On Change


I resist change.

I crave change.

Like most parts of my personality, I always deal in extremes. I'm constantly wanting things to be different and new and exciting and then jumping ship the moment it seems that my comfortable lifeboat will be rocked in any way. 

Mostly, I just get thrown overboard and then work on treading water and getting back to dry land. 

(Why am I making so many nautical references here?! This has really gotten away from me.)

I've spent a lot of my life staying in situations that are just comfortable "enough". The job that I don't love but gets me by. The relationship that's no longer working right, but my head still rests comfortably in the crook of his arm so I let it linger.

I recently went away for a month. I'd like to tell you it was for some noble cause, but the truth is that I was running away. Mostly, I was running away from feeling comfortable. I needed to feel unsettled and disoriented for a while. I needed to get lost. I needed to carry my belongings on my back while struggling to communicate. I needed to feel lonely when I was actually alone (and not surrounded by people). 

I'd like to tell you it worked, but I think the one thing it succeeded in is making running away itself feel more comfortable. I've been back 10 days and am already looking at other trips, different moves, and 6 months stays in foreign cities. I'm not necessarily saying any of those things will happen, but I"m restless right now. 

I want to keep running. 

On Depression


Depression is a complex beast.

I was writing extensively when I was first diagnosed a few years ago. My heart had just been broken. I was on my own for the first time in my adult life. I felt very scared and very alone. I was a jumble of emotions and tried to tap them all down with a nightly bottle of wine and a shot or two of liquor. I’d sit at my desk and cry and write and drink and lay down on the floor and listen to sad songs when the room was spinning too much for me to keep upright.

I’d publish what I wrote in a flurry of emotion, always feeling shame for it the next day. My words, at that time, were written to an audience of one. I kept telling myself it was cathartic and I was being creative, but the reality is that I was hurting deeply and vacillating wildly between showing how badly I had been hurt and trying to prove that I wasn’t hurt at all. 

Swinging between extremes. Another story for another day.

Looking back, with several years of perspective behind me, it’s so obvious I was struggling far more than I let on. The moment I knew I needed real and professional help was when I started feeling like my entire life would be mired in a swampy fog of sadness and I’d prefer not to go on. I was cutting vegetables one night and suddenly had a very intense fear of holding that knife because I didn’t trust myself with it. I didn’t know quite what I was feeling, but I intrinsically knew I was no longer safe with myself.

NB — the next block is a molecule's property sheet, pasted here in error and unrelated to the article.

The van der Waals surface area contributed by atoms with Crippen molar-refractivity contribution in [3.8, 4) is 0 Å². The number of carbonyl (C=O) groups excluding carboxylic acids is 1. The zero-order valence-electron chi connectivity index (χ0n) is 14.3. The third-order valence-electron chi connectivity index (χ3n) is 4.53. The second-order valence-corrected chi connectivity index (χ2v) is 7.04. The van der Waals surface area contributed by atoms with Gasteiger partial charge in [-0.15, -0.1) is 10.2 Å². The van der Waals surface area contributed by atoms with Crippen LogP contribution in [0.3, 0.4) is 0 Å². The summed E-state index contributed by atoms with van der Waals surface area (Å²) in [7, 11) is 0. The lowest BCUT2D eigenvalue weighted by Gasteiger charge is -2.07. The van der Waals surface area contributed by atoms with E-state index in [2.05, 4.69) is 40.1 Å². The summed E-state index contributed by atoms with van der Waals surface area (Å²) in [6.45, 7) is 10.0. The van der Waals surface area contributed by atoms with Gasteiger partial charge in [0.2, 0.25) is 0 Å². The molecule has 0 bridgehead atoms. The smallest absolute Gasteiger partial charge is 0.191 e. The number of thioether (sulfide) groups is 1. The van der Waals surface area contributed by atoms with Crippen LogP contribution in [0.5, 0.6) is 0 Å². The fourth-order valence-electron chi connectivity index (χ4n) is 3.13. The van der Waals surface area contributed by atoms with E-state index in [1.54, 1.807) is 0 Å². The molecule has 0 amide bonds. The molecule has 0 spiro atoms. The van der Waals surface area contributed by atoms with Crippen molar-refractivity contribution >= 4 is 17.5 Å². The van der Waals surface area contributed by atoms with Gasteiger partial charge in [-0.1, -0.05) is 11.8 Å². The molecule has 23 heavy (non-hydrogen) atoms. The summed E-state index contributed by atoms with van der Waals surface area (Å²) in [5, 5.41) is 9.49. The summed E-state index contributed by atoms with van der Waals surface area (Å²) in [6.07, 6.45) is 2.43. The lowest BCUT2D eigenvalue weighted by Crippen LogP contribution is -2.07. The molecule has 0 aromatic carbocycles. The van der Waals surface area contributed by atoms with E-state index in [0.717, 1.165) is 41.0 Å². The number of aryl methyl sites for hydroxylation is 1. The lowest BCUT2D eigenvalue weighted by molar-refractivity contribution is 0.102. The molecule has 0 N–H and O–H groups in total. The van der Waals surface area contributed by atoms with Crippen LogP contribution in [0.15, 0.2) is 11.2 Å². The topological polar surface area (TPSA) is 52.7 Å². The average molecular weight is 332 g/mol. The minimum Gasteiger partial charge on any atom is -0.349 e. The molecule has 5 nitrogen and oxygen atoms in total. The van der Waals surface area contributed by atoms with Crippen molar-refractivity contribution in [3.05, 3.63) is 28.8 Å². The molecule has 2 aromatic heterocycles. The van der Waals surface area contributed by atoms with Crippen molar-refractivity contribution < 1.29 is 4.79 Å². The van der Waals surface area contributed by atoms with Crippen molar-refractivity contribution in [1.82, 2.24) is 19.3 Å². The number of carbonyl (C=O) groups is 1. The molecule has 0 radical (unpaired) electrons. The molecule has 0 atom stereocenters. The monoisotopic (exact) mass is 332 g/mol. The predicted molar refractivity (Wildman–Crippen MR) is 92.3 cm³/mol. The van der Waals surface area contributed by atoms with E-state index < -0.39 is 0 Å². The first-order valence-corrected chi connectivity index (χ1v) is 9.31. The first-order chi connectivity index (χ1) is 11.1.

I made an appointment to speak to someone the next day.

I’ll save you the story and the platitudes about coming back from depression. I came back, but to someone different than who I was before. 

I mostly like her. I enjoy the newfound sharpness and wit that replaced the person who was too scared to speak up. I like the woman who isn’t afraid to mix her love of high-brow and low-brow art in a way I was always far too ashamed to admit. I love the feistyness that replaced the meek.

But there are things I miss. I miss being the person who threw her whole self into the possibility. I miss the way I wasn’t so scared to be vulnerable. I’m now so closed off and partitioned that it makes it near impossible for for anyone to get close to me romantically. I set up unreasonably difficult hoops to for men to jump through and then abandon them completely before they can even try.

 I make sure to walk away first. I make sure to always have one foot out the door.

And the worst part is, I make sure anyone who is interested KNOWS it.

And I don’t need a therapist to tell me I do it because I’m petrified of getting hurt again., but that’s a rabbit hole for another time.

I’ve realized that depression takes so many forms. When I lost my parents I was hit with another wave; one I didn’t recognize because it didn’t stand over me and scream into my face at night. 

It was quiet. 
It was calm.